Policy Moderation and Endogenous Candidacy in Approval Voting Elections
Arnaud Dellis ()
Chapter Chapter 18 in Handbook on Approval Voting, 2010, pp 431-451 from Springer
Abstract Approval Voting is a voting procedure in which a voter can vote for as many candidates as she wishes, and the candidate who receives the most votes wins the election. Since the seminal contribution of Brams and Fishburn (1978), Approval Voting has received considerable attention. Of course, Approval Voting has been the subject of numerous scholarly papers, as this handbook testifies. But Approval Voting has also received considerable attention outside academics. This is best exemplified by the fact that there are now several professional associations that elect their officers by means of Approval Voting.1 Also, the use of Approval Voting in political elections has been advocated relentlessly and, at one point, was even hailed as the electoral reform of the twentieth century (Brams 1980, p. 105).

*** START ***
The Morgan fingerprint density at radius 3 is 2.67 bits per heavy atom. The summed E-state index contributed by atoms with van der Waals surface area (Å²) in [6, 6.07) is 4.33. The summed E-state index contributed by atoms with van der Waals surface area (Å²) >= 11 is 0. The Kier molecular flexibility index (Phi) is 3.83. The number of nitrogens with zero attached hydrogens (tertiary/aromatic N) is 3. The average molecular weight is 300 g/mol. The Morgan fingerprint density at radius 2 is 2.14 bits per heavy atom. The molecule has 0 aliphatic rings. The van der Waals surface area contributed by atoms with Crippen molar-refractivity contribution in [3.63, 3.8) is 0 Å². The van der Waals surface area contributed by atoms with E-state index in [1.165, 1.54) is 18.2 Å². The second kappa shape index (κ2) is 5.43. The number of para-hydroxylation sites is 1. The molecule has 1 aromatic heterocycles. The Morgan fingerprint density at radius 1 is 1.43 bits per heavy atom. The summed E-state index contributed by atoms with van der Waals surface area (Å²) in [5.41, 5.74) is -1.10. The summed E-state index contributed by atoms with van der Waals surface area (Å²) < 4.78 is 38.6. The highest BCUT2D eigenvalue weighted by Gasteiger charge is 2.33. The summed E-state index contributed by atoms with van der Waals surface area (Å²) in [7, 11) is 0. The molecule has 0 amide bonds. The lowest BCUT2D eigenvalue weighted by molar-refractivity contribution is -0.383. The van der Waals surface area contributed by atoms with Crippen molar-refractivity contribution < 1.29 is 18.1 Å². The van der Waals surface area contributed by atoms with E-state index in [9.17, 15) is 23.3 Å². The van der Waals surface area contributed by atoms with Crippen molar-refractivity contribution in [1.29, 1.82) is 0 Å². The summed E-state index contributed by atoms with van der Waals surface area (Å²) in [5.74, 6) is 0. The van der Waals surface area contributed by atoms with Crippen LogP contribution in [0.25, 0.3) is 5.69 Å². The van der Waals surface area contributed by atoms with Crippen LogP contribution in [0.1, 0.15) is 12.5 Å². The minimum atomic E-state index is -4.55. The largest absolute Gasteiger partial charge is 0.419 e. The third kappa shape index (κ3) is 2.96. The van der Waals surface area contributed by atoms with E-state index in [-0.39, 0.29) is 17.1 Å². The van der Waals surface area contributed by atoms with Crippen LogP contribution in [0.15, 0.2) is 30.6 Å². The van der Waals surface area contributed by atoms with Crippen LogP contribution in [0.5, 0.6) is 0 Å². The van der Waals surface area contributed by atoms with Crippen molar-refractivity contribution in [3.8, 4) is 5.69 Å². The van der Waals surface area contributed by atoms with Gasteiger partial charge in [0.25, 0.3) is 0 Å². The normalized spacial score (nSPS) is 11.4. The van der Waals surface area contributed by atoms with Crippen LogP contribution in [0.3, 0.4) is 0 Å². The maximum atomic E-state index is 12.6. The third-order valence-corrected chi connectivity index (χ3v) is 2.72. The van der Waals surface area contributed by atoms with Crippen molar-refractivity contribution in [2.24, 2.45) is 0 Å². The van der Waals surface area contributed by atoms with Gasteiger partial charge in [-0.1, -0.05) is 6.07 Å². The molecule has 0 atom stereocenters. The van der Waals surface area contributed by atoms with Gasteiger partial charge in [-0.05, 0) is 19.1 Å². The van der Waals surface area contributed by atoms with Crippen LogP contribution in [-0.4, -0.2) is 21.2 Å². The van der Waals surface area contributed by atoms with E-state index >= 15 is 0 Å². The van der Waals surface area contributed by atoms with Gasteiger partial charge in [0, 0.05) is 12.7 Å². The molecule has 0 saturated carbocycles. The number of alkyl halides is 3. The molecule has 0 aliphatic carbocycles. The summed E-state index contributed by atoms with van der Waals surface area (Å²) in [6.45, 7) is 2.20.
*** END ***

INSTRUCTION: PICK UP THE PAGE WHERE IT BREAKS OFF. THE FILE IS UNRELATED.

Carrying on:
Keywords: Vote Behavior; Vote Strategy; Strategic Vote; Approval Vote; Vote Procedure (search for similar items in EconPapers)
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